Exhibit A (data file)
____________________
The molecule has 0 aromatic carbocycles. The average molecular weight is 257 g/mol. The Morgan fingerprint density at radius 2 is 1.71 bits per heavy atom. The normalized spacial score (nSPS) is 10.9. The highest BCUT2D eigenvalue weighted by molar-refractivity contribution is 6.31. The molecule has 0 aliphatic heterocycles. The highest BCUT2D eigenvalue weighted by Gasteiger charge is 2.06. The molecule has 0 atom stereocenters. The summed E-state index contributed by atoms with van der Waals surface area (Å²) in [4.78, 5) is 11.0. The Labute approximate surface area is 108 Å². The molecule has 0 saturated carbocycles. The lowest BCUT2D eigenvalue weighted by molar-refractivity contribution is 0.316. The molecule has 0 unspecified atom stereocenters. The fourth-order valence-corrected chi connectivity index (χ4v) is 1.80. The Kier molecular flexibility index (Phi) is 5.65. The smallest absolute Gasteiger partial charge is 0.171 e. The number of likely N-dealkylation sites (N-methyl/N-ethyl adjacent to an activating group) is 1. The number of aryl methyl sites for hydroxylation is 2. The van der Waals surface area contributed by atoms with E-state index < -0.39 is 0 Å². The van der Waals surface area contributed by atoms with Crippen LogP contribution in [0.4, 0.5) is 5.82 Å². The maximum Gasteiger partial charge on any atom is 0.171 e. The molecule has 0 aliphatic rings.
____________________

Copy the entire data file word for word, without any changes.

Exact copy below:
The molecule has 0 aromatic carbocycles. The average molecular weight is 257 g/mol. The Morgan fingerprint density at radius 2 is 1.71 bits per heavy atom. The normalized spacial score (nSPS) is 10.9. The highest BCUT2D eigenvalue weighted by molar-refractivity contribution is 6.31. The molecule has 0 aliphatic heterocycles. The highest BCUT2D eigenvalue weighted by Gasteiger charge is 2.06. The molecule has 0 atom stereocenters. The summed E-state index contributed by atoms with van der Waals surface area (Å²) in [4.78, 5) is 11.0. The Labute approximate surface area is 108 Å². The molecule has 0 saturated carbocycles. The lowest BCUT2D eigenvalue weighted by molar-refractivity contribution is 0.316. The molecule has 0 unspecified atom stereocenters. The fourth-order valence-corrected chi connectivity index (χ4v) is 1.80. The Kier molecular flexibility index (Phi) is 5.65. The smallest absolute Gasteiger partial charge is 0.171 e. The number of likely N-dealkylation sites (N-methyl/N-ethyl adjacent to an activating group) is 1. The number of aryl methyl sites for hydroxylation is 2. The van der Waals surface area contributed by atoms with E-state index < -0.39 is 0 Å². The van der Waals surface area contributed by atoms with Crippen LogP contribution in [0.4, 0.5) is 5.82 Å². The maximum Gasteiger partial charge on any atom is 0.171 e. The molecule has 0 aliphatic rings.